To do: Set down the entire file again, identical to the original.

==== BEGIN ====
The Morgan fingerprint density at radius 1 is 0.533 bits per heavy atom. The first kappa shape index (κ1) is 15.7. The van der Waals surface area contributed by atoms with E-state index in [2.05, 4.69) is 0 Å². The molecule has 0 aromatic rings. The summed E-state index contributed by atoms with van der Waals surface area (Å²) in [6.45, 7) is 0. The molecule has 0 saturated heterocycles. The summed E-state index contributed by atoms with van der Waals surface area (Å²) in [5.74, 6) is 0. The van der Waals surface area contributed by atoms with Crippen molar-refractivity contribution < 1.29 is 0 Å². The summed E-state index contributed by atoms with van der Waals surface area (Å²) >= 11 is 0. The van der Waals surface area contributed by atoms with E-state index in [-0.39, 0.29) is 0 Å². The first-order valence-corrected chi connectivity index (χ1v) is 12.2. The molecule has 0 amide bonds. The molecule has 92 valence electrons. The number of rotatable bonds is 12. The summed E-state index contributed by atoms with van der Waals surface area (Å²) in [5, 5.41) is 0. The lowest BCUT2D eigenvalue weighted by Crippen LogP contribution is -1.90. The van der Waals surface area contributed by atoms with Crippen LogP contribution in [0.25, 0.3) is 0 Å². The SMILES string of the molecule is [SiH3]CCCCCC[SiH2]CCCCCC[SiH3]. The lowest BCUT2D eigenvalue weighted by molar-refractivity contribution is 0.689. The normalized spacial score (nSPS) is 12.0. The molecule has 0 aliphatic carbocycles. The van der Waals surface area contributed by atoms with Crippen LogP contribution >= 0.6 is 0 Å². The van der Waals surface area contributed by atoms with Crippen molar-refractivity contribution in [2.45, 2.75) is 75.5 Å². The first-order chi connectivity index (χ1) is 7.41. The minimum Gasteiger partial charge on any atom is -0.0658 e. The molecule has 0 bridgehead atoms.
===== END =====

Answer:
The Morgan fingerprint density at radius 1 is 0.533 bits per heavy atom. The first kappa shape index (κ1) is 15.7. The van der Waals surface area contributed by atoms with E-state index in [2.05, 4.69) is 0 Å². The molecule has 0 aromatic rings. The summed E-state index contributed by atoms with van der Waals surface area (Å²) in [6.45, 7) is 0. The molecule has 0 saturated heterocycles. The summed E-state index contributed by atoms with van der Waals surface area (Å²) in [5.74, 6) is 0. The van der Waals surface area contributed by atoms with Crippen molar-refractivity contribution < 1.29 is 0 Å². The summed E-state index contributed by atoms with van der Waals surface area (Å²) >= 11 is 0. The van der Waals surface area contributed by atoms with E-state index in [-0.39, 0.29) is 0 Å². The first-order valence-corrected chi connectivity index (χ1v) is 12.2. The molecule has 0 amide bonds. The molecule has 92 valence electrons. The number of rotatable bonds is 12. The summed E-state index contributed by atoms with van der Waals surface area (Å²) in [5, 5.41) is 0. The lowest BCUT2D eigenvalue weighted by Crippen LogP contribution is -1.90. The van der Waals surface area contributed by atoms with Crippen LogP contribution in [0.25, 0.3) is 0 Å². The SMILES string of the molecule is [SiH3]CCCCCC[SiH2]CCCCCC[SiH3]. The lowest BCUT2D eigenvalue weighted by molar-refractivity contribution is 0.689. The normalized spacial score (nSPS) is 12.0. The molecule has 0 aliphatic carbocycles. The van der Waals surface area contributed by atoms with Crippen LogP contribution >= 0.6 is 0 Å². The van der Waals surface area contributed by atoms with Crippen molar-refractivity contribution in [2.45, 2.75) is 75.5 Å². The first-order chi connectivity index (χ1) is 7.41. The minimum Gasteiger partial charge on any atom is -0.0658 e. The molecule has 0 bridgehead atoms.